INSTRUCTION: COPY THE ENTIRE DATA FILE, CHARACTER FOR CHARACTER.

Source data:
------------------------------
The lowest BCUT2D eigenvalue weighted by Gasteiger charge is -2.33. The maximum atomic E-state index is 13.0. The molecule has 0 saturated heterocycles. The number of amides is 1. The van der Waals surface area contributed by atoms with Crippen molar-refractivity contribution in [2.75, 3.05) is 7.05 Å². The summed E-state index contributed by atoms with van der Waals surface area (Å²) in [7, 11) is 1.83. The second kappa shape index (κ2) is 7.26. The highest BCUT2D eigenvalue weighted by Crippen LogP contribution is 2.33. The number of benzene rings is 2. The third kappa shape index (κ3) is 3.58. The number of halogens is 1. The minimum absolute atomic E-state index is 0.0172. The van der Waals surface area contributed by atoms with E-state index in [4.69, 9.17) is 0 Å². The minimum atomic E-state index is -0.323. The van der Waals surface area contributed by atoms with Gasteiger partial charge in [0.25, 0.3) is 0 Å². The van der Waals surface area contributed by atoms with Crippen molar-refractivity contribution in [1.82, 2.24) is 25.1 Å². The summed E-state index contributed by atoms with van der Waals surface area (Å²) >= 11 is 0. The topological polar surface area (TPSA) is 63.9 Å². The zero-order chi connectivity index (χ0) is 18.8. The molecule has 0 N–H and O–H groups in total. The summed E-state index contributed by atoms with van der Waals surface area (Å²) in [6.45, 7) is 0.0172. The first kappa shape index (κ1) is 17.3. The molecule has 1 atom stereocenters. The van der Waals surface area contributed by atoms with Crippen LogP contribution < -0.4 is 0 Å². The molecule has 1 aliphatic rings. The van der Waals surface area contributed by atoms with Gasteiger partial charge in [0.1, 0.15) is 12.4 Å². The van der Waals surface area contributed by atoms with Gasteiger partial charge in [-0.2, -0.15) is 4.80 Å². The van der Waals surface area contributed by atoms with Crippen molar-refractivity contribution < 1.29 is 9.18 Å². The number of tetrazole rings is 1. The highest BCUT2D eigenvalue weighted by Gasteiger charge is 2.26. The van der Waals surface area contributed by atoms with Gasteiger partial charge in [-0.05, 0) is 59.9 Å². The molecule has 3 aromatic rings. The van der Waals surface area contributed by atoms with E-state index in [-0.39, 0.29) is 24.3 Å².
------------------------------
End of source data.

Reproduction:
The lowest BCUT2D eigenvalue weighted by Gasteiger charge is -2.33. The maximum atomic E-state index is 13.0. The molecule has 0 saturated heterocycles. The number of amides is 1. The van der Waals surface area contributed by atoms with Crippen molar-refractivity contribution in [2.75, 3.05) is 7.05 Å². The summed E-state index contributed by atoms with van der Waals surface area (Å²) in [7, 11) is 1.83. The second kappa shape index (κ2) is 7.26. The highest BCUT2D eigenvalue weighted by Crippen LogP contribution is 2.33. The number of benzene rings is 2. The third kappa shape index (κ3) is 3.58. The number of halogens is 1. The minimum absolute atomic E-state index is 0.0172. The van der Waals surface area contributed by atoms with E-state index in [4.69, 9.17) is 0 Å². The minimum atomic E-state index is -0.323. The van der Waals surface area contributed by atoms with Gasteiger partial charge in [0.25, 0.3) is 0 Å². The van der Waals surface area contributed by atoms with Crippen molar-refractivity contribution in [1.82, 2.24) is 25.1 Å². The summed E-state index contributed by atoms with van der Waals surface area (Å²) >= 11 is 0. The topological polar surface area (TPSA) is 63.9 Å². The zero-order chi connectivity index (χ0) is 18.8. The molecule has 0 N–H and O–H groups in total. The summed E-state index contributed by atoms with van der Waals surface area (Å²) in [6.45, 7) is 0.0172. The first kappa shape index (κ1) is 17.3. The molecule has 1 atom stereocenters. The van der Waals surface area contributed by atoms with Crippen LogP contribution < -0.4 is 0 Å². The molecule has 1 aliphatic rings. The van der Waals surface area contributed by atoms with Gasteiger partial charge in [0.1, 0.15) is 12.4 Å². The van der Waals surface area contributed by atoms with Gasteiger partial charge in [-0.2, -0.15) is 4.80 Å². The van der Waals surface area contributed by atoms with Crippen molar-refractivity contribution < 1.29 is 9.18 Å². The number of tetrazole rings is 1. The highest BCUT2D eigenvalue weighted by Gasteiger charge is 2.26. The van der Waals surface area contributed by atoms with Gasteiger partial charge in [-0.05, 0) is 59.9 Å². The molecule has 3 aromatic rings. The van der Waals surface area contributed by atoms with E-state index in [-0.39, 0.29) is 24.3 Å².